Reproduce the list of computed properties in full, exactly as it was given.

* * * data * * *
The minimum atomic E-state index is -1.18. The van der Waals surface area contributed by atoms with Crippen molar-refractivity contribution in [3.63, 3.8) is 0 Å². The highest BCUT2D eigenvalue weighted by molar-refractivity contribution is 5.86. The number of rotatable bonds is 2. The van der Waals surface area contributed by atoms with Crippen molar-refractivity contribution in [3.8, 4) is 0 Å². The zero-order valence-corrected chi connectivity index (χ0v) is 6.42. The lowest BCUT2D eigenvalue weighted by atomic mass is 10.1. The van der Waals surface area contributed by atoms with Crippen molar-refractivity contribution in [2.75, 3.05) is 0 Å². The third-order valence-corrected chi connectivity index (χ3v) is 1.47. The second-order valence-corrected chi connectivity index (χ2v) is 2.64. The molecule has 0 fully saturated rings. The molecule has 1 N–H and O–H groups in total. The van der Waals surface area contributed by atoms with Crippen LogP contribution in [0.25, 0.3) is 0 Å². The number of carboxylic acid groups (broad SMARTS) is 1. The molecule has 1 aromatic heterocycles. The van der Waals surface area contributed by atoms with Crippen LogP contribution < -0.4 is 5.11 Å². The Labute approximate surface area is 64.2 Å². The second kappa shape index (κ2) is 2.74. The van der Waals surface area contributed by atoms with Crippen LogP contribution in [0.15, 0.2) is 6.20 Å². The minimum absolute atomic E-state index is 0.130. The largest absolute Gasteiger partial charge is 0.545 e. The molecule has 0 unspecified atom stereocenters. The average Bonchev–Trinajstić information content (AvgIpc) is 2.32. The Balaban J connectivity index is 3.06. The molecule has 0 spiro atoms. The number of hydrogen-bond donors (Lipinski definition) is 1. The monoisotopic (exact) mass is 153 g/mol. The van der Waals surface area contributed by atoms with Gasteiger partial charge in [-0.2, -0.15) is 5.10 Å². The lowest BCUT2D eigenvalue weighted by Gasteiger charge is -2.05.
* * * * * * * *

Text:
The minimum atomic E-state index is -1.18. The van der Waals surface area contributed by atoms with Crippen molar-refractivity contribution in [3.63, 3.8) is 0 Å². The highest BCUT2D eigenvalue weighted by molar-refractivity contribution is 5.86. The number of rotatable bonds is 2. The van der Waals surface area contributed by atoms with Crippen molar-refractivity contribution in [3.8, 4) is 0 Å². The zero-order valence-corrected chi connectivity index (χ0v) is 6.42. The lowest BCUT2D eigenvalue weighted by atomic mass is 10.1. The van der Waals surface area contributed by atoms with Crippen molar-refractivity contribution in [2.75, 3.05) is 0 Å². The third-order valence-corrected chi connectivity index (χ3v) is 1.47. The second-order valence-corrected chi connectivity index (χ2v) is 2.64. The molecule has 0 fully saturated rings. The molecule has 1 N–H and O–H groups in total. The van der Waals surface area contributed by atoms with Crippen LogP contribution in [0.25, 0.3) is 0 Å². The number of carboxylic acid groups (broad SMARTS) is 1. The molecule has 1 aromatic heterocycles. The van der Waals surface area contributed by atoms with Crippen LogP contribution < -0.4 is 5.11 Å². The Labute approximate surface area is 64.2 Å². The second kappa shape index (κ2) is 2.74. The van der Waals surface area contributed by atoms with Crippen LogP contribution in [0.15, 0.2) is 6.20 Å². The minimum absolute atomic E-state index is 0.130. The largest absolute Gasteiger partial charge is 0.545 e. The molecule has 0 unspecified atom stereocenters. The average Bonchev–Trinajstić information content (AvgIpc) is 2.32. The Balaban J connectivity index is 3.06. The molecule has 0 spiro atoms. The number of hydrogen-bond donors (Lipinski definition) is 1. The monoisotopic (exact) mass is 153 g/mol. The van der Waals surface area contributed by atoms with Gasteiger partial charge in [-0.2, -0.15) is 5.10 Å². The lowest BCUT2D eigenvalue weighted by Gasteiger charge is -2.05.